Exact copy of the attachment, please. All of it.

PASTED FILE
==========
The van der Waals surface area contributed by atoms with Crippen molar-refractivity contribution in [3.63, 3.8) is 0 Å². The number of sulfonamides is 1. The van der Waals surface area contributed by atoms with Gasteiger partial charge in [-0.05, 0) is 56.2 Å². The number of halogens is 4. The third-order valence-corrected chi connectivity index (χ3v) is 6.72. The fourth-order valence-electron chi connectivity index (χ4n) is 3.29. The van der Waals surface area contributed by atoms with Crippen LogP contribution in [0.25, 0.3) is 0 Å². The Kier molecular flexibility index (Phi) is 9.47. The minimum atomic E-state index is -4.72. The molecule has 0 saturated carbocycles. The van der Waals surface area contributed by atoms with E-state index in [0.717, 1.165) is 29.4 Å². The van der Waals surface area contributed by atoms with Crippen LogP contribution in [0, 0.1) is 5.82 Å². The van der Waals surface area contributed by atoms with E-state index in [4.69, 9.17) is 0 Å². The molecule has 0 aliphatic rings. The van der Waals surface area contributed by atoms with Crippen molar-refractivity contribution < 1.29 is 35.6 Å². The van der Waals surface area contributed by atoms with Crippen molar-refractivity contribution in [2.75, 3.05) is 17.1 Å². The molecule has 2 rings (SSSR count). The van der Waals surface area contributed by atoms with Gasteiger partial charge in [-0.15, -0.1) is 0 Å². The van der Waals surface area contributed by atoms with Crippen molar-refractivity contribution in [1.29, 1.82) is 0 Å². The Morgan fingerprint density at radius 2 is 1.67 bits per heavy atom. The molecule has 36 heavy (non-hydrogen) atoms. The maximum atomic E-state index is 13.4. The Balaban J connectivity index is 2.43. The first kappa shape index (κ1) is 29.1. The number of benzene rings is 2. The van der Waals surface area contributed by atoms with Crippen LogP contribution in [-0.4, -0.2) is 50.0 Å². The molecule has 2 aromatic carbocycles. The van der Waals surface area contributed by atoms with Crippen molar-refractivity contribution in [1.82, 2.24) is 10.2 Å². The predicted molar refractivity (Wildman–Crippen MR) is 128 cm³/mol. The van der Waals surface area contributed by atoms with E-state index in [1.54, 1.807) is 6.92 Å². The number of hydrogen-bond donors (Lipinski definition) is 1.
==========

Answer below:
The van der Waals surface area contributed by atoms with Crippen molar-refractivity contribution in [3.63, 3.8) is 0 Å². The number of sulfonamides is 1. The van der Waals surface area contributed by atoms with Gasteiger partial charge in [-0.05, 0) is 56.2 Å². The number of halogens is 4. The third-order valence-corrected chi connectivity index (χ3v) is 6.72. The fourth-order valence-electron chi connectivity index (χ4n) is 3.29. The van der Waals surface area contributed by atoms with Crippen LogP contribution in [0.25, 0.3) is 0 Å². The Kier molecular flexibility index (Phi) is 9.47. The minimum atomic E-state index is -4.72. The molecule has 0 saturated carbocycles. The van der Waals surface area contributed by atoms with E-state index in [0.717, 1.165) is 29.4 Å². The van der Waals surface area contributed by atoms with Crippen LogP contribution in [0, 0.1) is 5.82 Å². The van der Waals surface area contributed by atoms with E-state index in [4.69, 9.17) is 0 Å². The molecule has 0 aliphatic rings. The van der Waals surface area contributed by atoms with Crippen molar-refractivity contribution < 1.29 is 35.6 Å². The van der Waals surface area contributed by atoms with Crippen molar-refractivity contribution in [2.75, 3.05) is 17.1 Å². The molecule has 2 rings (SSSR count). The van der Waals surface area contributed by atoms with Gasteiger partial charge in [-0.15, -0.1) is 0 Å². The van der Waals surface area contributed by atoms with Crippen molar-refractivity contribution in [1.29, 1.82) is 0 Å². The Morgan fingerprint density at radius 2 is 1.67 bits per heavy atom. The molecule has 36 heavy (non-hydrogen) atoms. The maximum atomic E-state index is 13.4. The Balaban J connectivity index is 2.43. The first kappa shape index (κ1) is 29.1. The number of benzene rings is 2. The van der Waals surface area contributed by atoms with Crippen LogP contribution in [-0.4, -0.2) is 50.0 Å². The molecule has 2 aromatic carbocycles. The van der Waals surface area contributed by atoms with Crippen molar-refractivity contribution in [1.82, 2.24) is 10.2 Å². The predicted molar refractivity (Wildman–Crippen MR) is 128 cm³/mol. The van der Waals surface area contributed by atoms with E-state index in [1.54, 1.807) is 6.92 Å². The number of hydrogen-bond donors (Lipinski definition) is 1.